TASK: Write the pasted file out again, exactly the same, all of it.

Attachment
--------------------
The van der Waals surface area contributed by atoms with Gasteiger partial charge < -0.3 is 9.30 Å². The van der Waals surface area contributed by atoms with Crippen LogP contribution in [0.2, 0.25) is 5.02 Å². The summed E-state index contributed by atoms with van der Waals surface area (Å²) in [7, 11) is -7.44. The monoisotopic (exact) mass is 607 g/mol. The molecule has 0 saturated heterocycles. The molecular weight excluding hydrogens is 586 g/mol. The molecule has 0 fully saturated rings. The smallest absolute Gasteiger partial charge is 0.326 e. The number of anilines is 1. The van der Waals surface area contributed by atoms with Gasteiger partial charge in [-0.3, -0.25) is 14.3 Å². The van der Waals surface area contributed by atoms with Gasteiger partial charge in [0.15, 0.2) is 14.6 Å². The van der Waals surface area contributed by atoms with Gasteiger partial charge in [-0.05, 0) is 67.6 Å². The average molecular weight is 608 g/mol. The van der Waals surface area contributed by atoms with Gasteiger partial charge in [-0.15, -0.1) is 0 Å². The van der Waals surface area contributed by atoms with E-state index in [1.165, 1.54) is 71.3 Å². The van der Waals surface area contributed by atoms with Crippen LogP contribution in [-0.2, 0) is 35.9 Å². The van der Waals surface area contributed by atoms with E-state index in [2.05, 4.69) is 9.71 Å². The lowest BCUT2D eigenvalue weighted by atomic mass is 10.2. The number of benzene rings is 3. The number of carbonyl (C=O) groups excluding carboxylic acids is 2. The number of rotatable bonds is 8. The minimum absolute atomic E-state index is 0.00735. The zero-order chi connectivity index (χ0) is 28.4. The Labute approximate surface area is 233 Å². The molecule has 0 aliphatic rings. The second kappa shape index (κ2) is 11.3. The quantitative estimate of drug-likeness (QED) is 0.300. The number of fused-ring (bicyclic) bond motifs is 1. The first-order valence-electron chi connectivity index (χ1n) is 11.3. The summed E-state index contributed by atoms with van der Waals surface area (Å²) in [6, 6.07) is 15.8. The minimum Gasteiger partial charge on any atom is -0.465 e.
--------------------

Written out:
The van der Waals surface area contributed by atoms with Gasteiger partial charge < -0.3 is 9.30 Å². The van der Waals surface area contributed by atoms with Crippen LogP contribution in [0.2, 0.25) is 5.02 Å². The summed E-state index contributed by atoms with van der Waals surface area (Å²) in [7, 11) is -7.44. The monoisotopic (exact) mass is 607 g/mol. The molecule has 0 saturated heterocycles. The molecular weight excluding hydrogens is 586 g/mol. The molecule has 0 fully saturated rings. The smallest absolute Gasteiger partial charge is 0.326 e. The number of anilines is 1. The van der Waals surface area contributed by atoms with Gasteiger partial charge in [-0.3, -0.25) is 14.3 Å². The van der Waals surface area contributed by atoms with Gasteiger partial charge in [0.15, 0.2) is 14.6 Å². The van der Waals surface area contributed by atoms with Gasteiger partial charge in [-0.05, 0) is 67.6 Å². The average molecular weight is 608 g/mol. The van der Waals surface area contributed by atoms with Gasteiger partial charge in [-0.15, -0.1) is 0 Å². The van der Waals surface area contributed by atoms with E-state index in [1.165, 1.54) is 71.3 Å². The van der Waals surface area contributed by atoms with Crippen LogP contribution in [-0.2, 0) is 35.9 Å². The van der Waals surface area contributed by atoms with E-state index in [2.05, 4.69) is 9.71 Å². The lowest BCUT2D eigenvalue weighted by atomic mass is 10.2. The number of benzene rings is 3. The number of carbonyl (C=O) groups excluding carboxylic acids is 2. The number of rotatable bonds is 8. The minimum absolute atomic E-state index is 0.00735. The zero-order chi connectivity index (χ0) is 28.4. The Labute approximate surface area is 233 Å². The molecule has 0 aliphatic rings. The second kappa shape index (κ2) is 11.3. The quantitative estimate of drug-likeness (QED) is 0.300. The number of fused-ring (bicyclic) bond motifs is 1. The first-order valence-electron chi connectivity index (χ1n) is 11.3. The summed E-state index contributed by atoms with van der Waals surface area (Å²) in [6, 6.07) is 15.8. The minimum Gasteiger partial charge on any atom is -0.465 e.